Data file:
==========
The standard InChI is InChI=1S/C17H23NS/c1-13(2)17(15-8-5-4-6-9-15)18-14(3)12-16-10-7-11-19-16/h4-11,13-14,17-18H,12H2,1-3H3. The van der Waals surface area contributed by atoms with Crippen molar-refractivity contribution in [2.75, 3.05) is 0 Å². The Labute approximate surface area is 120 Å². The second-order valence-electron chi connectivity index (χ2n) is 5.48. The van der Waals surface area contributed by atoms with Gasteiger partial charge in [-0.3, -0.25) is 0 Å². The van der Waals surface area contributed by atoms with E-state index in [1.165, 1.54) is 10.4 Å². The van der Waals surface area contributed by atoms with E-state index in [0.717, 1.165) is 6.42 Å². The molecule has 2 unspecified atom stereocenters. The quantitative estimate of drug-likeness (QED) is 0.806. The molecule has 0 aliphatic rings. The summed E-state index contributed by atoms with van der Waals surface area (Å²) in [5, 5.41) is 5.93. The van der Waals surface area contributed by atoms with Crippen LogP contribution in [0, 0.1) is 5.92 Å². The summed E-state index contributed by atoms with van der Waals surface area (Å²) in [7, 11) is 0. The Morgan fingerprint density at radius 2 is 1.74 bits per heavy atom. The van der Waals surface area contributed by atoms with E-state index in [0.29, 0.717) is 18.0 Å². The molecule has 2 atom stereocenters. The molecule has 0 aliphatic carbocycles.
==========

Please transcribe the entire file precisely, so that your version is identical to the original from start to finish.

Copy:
The standard InChI is InChI=1S/C17H23NS/c1-13(2)17(15-8-5-4-6-9-15)18-14(3)12-16-10-7-11-19-16/h4-11,13-14,17-18H,12H2,1-3H3. The van der Waals surface area contributed by atoms with Crippen molar-refractivity contribution in [2.75, 3.05) is 0 Å². The Labute approximate surface area is 120 Å². The second-order valence-electron chi connectivity index (χ2n) is 5.48. The van der Waals surface area contributed by atoms with Gasteiger partial charge in [-0.3, -0.25) is 0 Å². The van der Waals surface area contributed by atoms with E-state index in [1.165, 1.54) is 10.4 Å². The van der Waals surface area contributed by atoms with E-state index in [0.717, 1.165) is 6.42 Å². The molecule has 2 unspecified atom stereocenters. The quantitative estimate of drug-likeness (QED) is 0.806. The molecule has 0 aliphatic rings. The summed E-state index contributed by atoms with van der Waals surface area (Å²) in [5, 5.41) is 5.93. The van der Waals surface area contributed by atoms with Crippen LogP contribution in [0, 0.1) is 5.92 Å². The summed E-state index contributed by atoms with van der Waals surface area (Å²) in [7, 11) is 0. The Morgan fingerprint density at radius 2 is 1.74 bits per heavy atom. The van der Waals surface area contributed by atoms with E-state index in [0.29, 0.717) is 18.0 Å². The molecule has 2 atom stereocenters. The molecule has 0 aliphatic carbocycles.